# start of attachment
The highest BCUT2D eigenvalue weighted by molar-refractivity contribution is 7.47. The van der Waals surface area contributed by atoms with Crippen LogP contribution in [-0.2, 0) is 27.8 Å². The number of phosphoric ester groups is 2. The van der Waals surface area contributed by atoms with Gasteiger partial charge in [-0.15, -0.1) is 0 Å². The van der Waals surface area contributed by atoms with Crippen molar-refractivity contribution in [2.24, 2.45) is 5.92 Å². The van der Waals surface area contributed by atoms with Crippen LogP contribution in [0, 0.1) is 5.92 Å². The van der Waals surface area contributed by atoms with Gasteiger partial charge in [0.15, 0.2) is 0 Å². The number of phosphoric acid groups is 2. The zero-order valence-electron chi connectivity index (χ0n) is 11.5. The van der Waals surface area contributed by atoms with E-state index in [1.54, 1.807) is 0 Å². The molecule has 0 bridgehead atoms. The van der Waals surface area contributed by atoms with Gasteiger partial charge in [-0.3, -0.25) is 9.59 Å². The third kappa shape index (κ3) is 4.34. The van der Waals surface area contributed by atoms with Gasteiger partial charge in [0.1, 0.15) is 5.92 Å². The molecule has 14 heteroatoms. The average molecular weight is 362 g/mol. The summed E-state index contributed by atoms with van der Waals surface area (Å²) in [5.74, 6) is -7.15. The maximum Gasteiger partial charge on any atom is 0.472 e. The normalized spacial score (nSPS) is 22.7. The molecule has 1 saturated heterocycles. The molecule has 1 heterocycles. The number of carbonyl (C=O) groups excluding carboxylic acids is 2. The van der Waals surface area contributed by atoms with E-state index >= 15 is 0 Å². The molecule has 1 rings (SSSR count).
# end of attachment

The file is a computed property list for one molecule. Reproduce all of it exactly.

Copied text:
The highest BCUT2D eigenvalue weighted by molar-refractivity contribution is 7.47. The van der Waals surface area contributed by atoms with Crippen LogP contribution in [-0.2, 0) is 27.8 Å². The number of phosphoric ester groups is 2. The van der Waals surface area contributed by atoms with Gasteiger partial charge in [-0.15, -0.1) is 0 Å². The van der Waals surface area contributed by atoms with Crippen molar-refractivity contribution in [2.24, 2.45) is 5.92 Å². The van der Waals surface area contributed by atoms with Crippen LogP contribution in [0, 0.1) is 5.92 Å². The van der Waals surface area contributed by atoms with Gasteiger partial charge in [0.15, 0.2) is 0 Å². The number of phosphoric acid groups is 2. The zero-order valence-electron chi connectivity index (χ0n) is 11.5. The van der Waals surface area contributed by atoms with E-state index in [1.54, 1.807) is 0 Å². The molecule has 0 bridgehead atoms. The van der Waals surface area contributed by atoms with Gasteiger partial charge in [-0.3, -0.25) is 9.59 Å². The third kappa shape index (κ3) is 4.34. The van der Waals surface area contributed by atoms with Gasteiger partial charge in [0.1, 0.15) is 5.92 Å². The molecule has 14 heteroatoms. The average molecular weight is 362 g/mol. The summed E-state index contributed by atoms with van der Waals surface area (Å²) in [5.74, 6) is -7.15. The maximum Gasteiger partial charge on any atom is 0.472 e. The normalized spacial score (nSPS) is 22.7. The molecule has 1 saturated heterocycles. The molecule has 1 heterocycles. The number of carbonyl (C=O) groups excluding carboxylic acids is 2. The van der Waals surface area contributed by atoms with E-state index >= 15 is 0 Å². The molecule has 1 rings (SSSR count).